‘Tough as a $2 Steak’
Like many 7-year-olds, Carly was playful; she enjoyed creating art and didn’t have a care in the world. She was learning to dance on pointe and beginning to excel. But her life was about to take an unexpected turn.
It all began the day before Thanksgiving, when Carly received some difficult news: There was a tumor in her sinus cavity.
Her mother, Miki, recalled her reaction.
“I remember that I just felt like I couldn’t breathe. I started screaming. … I think I was in shock.”
It was the confirmation of Miki’s worst fears. Carly had come down with a cold that wouldn’t go away. Her family had been worried, but no one thought it could possibly be cancer. Together, they faced the news and started down the long road of cancer treatment, with tests, long hospital stays and constant worry along the way.
But Carly stayed brave. She faced all her exams and operations with resilience and grace, even when they left her weak. At such a young age, the chemo was especially tough on her body.
“She went from about 75 pounds to 58 pounds. … She was skin and bones.”
Despite all the chemo, the tumor was still growing. An MRI showed it had grown 40 percent since the beginning of her treatment, meaning major surgery would be necessary.
Once again, with the support of her family, Carly stayed strong. She impressed even her experienced surgeons, who said she was “tough as a $2 steak.”
Carly used that grit over the years—through six relapses, three in her brain and three in her lungs. Her surgeries would be successful for a time, but the cancer kept returning.
Despite her determination, the long treatments and relapses started to take a toll on Carly and her family. Options seemed scarce. Treatments didn’t seem to work. Her doctors ran more and more specialized tests.
Finally, Carly was more accurately diagnosed with mesenchymal chondrosarcoma, a rare cancer of the bone or soft tissue. This opened her up to more cutting-edge treatments and clinical trials specifically for people with her condition.
The treatment they had hoped for came through targeted radiation therapy and a proper dose of a promising new medication. It was the only thing able to keep Carly’s cancer at bay.
“Without the medicine, we wouldn’t be where we are today.”
Carly began taking a specialty drug that required specific insurance protocols and strict adherence. Because she was connected with Diplomat, all insurance appeals were completed on her behalf. With all this support, Miki and her family were able to keep their focus on Carly, instead of worrying when her next treatment would arrive.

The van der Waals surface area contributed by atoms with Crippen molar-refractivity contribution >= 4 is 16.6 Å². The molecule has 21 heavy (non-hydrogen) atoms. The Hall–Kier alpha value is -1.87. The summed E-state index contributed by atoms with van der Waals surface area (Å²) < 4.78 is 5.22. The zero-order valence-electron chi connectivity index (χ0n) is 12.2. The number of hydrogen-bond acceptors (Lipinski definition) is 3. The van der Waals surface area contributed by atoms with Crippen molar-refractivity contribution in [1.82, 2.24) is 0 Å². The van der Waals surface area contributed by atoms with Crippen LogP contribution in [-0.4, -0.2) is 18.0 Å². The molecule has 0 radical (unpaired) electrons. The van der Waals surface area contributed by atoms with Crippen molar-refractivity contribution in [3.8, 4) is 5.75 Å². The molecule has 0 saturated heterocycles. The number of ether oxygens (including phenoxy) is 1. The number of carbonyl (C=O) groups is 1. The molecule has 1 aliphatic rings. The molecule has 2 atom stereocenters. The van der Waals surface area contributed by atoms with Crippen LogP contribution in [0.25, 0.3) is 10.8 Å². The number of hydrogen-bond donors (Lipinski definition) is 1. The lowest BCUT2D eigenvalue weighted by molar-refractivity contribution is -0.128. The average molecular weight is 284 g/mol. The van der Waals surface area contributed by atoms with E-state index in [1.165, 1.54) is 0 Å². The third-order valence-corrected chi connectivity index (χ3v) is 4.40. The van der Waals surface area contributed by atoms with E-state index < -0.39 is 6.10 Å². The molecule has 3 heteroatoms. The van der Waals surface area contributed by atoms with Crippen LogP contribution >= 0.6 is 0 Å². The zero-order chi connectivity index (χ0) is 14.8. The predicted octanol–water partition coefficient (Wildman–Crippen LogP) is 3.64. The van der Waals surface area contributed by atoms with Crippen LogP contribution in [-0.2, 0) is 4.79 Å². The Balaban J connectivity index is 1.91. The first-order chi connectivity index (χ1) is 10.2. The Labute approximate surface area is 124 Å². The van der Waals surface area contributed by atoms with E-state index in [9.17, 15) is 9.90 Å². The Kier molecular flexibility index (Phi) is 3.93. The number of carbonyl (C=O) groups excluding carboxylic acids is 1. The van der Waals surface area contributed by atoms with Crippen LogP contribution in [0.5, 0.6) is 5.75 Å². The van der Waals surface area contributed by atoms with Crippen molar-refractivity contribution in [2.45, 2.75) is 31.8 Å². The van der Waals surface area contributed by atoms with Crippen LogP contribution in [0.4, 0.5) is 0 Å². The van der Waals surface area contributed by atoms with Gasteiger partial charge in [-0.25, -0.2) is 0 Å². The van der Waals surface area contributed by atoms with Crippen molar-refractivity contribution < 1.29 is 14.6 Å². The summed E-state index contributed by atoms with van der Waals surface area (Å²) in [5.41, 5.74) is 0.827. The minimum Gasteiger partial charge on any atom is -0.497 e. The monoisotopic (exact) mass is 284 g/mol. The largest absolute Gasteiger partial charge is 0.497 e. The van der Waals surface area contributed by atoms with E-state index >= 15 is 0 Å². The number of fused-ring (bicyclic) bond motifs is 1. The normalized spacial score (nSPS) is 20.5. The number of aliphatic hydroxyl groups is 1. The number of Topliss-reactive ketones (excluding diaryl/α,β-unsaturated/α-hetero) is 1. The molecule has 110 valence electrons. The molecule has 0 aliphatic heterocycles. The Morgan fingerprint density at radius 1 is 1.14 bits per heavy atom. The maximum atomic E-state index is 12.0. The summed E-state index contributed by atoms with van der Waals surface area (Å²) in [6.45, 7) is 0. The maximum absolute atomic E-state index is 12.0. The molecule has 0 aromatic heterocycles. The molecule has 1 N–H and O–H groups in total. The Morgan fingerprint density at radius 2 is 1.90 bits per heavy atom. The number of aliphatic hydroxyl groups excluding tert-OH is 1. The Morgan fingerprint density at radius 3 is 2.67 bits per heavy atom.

“When the people call me to refill her prescription … they do it like clockwork. I never have to call.”
But she was even more impressed with the level of care and concern of the patient care coordinators who call: “They’ve all been very caring.”
One day, after they had just gotten home from a doctor’s appointment, Diplomat called. Miki remembered sharing the news that there was no change: Carly was stable.
“They were excited—I loved that. They really care, so that’s been something I’ve been very surprised at. I think [Diplomat’s] got a great customer service base. In a situation like this, it’s very, very nice to have.”
Diplomat is only a part of their larger support system. Carly and her family leaned on their faith to get through the worst, and they focused on telling her story in hopes that others in similar situations would find comfort.
“We feel like we were lucky enough to have something that can help others. That’s kind of how we choose to look at it. If Carly’s story is going to touch somebody, do something positive for somebody, then it has some good.
“The strongest person is Carly. I’ve never seen anybody face the adversity that she’s faced, and she can still smile and light up a room. She’s just as happy as the day before she had cancer. She’s just Carly.”